The Fourth Typology: Dominant Type and the Idea of the City
Open to all students, the seminars in this course will compliment Option Studio 1601: Macau: Cross-border Cities. It will provide the theoretical and historical basis, and serve as a platform for a three year theoretical research on developmental cities in China. Taking Anthony Vidler’s Third Typology as a starting point, the seminar proposes the fourth typology as a common framework for the production of an architecture of the city in today’s globalized context. Unlike the first three typologies that found their justification for sociality from nature, the machine and the historical city respectively; the fourth typology is rooted in the developmental city. The first half of the seminar will begin with the understanding of type from Quatremère de Quincy and J.N.L Durand through the dialectics of idea and model. This renewed understanding of type and typology will offer an alternative reading of the writings and projects of Aldo Rossi and Rem Koolhaas as attempts to revalidate architecture’s societal and political role through the redefinition of the idea of the city. This idea of the city will be discussed through Aristotle’s polis, Schmitt’s homogenous demos, Mouffe’s agonistic pluralism, Rossi’s ‘collective memory’, Agamben’s‘dispositif’ and Koolhaas’ ‘heterogeneous containments’.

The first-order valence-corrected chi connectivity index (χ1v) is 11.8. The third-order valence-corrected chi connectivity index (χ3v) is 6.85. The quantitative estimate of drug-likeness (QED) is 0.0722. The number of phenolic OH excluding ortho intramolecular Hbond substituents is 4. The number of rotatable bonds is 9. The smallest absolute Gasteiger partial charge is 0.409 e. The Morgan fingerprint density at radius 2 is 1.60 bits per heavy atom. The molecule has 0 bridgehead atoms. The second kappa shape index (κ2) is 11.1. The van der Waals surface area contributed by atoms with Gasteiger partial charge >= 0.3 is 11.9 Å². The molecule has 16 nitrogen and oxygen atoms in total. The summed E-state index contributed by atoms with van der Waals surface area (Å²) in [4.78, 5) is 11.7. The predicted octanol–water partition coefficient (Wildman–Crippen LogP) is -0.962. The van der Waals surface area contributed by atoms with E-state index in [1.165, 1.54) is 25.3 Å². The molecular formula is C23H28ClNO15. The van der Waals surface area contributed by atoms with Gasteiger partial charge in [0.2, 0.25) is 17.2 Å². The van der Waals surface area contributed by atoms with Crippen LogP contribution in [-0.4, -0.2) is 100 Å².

The second half of the seminar will be theoretically projective and involves research on the concept of Cross-border Cities – contingently defined here as cities that are created and then transplanted elsewhere through the processes of colonization or globalization. In these circumstances, the city becomes crystallized and its uniqueness exacerbated when it is juxtaposed in a foreign context, thereby making it even more exportable and identifiable. This investigation will be underpinned by the theories offered in the first half of the seminar and further complimented by guest seminars. These will include, firstly, the history of urban form and its transformation in the frontier cities in China, secondly, the role of infrastructure as monuments, and thirdly, the relation between the idea of the developmental city and Chinese thoughts on the conception of state and society.
Seminars will take place every other Wednesday, 13.30 – 18.00: